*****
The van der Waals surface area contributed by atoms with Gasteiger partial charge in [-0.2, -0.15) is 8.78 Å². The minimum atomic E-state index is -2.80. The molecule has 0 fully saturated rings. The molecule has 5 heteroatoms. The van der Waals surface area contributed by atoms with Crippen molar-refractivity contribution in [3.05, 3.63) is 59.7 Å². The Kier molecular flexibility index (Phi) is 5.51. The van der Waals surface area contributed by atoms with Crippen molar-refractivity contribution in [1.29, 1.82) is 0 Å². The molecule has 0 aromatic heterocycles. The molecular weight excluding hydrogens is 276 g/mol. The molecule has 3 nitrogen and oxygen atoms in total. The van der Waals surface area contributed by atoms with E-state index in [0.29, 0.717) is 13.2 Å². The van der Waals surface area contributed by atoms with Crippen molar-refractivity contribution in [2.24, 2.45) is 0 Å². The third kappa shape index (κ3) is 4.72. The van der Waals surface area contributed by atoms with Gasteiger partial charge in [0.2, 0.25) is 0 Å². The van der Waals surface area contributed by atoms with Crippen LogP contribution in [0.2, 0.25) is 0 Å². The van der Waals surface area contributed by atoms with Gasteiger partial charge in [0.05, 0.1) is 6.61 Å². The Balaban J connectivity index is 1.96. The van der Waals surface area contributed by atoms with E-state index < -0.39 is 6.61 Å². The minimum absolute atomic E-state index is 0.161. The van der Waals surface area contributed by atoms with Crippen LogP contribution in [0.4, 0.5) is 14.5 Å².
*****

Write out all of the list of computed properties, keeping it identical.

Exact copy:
The van der Waals surface area contributed by atoms with Gasteiger partial charge in [-0.2, -0.15) is 8.78 Å². The minimum atomic E-state index is -2.80. The molecule has 0 fully saturated rings. The molecule has 5 heteroatoms. The van der Waals surface area contributed by atoms with Crippen molar-refractivity contribution in [3.05, 3.63) is 59.7 Å². The Kier molecular flexibility index (Phi) is 5.51. The van der Waals surface area contributed by atoms with Crippen molar-refractivity contribution in [1.29, 1.82) is 0 Å². The molecule has 0 aromatic heterocycles. The molecular weight excluding hydrogens is 276 g/mol. The molecule has 3 nitrogen and oxygen atoms in total. The van der Waals surface area contributed by atoms with E-state index in [0.29, 0.717) is 13.2 Å². The van der Waals surface area contributed by atoms with Crippen molar-refractivity contribution in [2.24, 2.45) is 0 Å². The third kappa shape index (κ3) is 4.72. The van der Waals surface area contributed by atoms with Gasteiger partial charge in [0.2, 0.25) is 0 Å². The van der Waals surface area contributed by atoms with Crippen LogP contribution in [0.2, 0.25) is 0 Å². The van der Waals surface area contributed by atoms with Gasteiger partial charge in [0.05, 0.1) is 6.61 Å². The Balaban J connectivity index is 1.96. The van der Waals surface area contributed by atoms with E-state index < -0.39 is 6.61 Å². The minimum absolute atomic E-state index is 0.161. The van der Waals surface area contributed by atoms with Crippen LogP contribution in [0.4, 0.5) is 14.5 Å².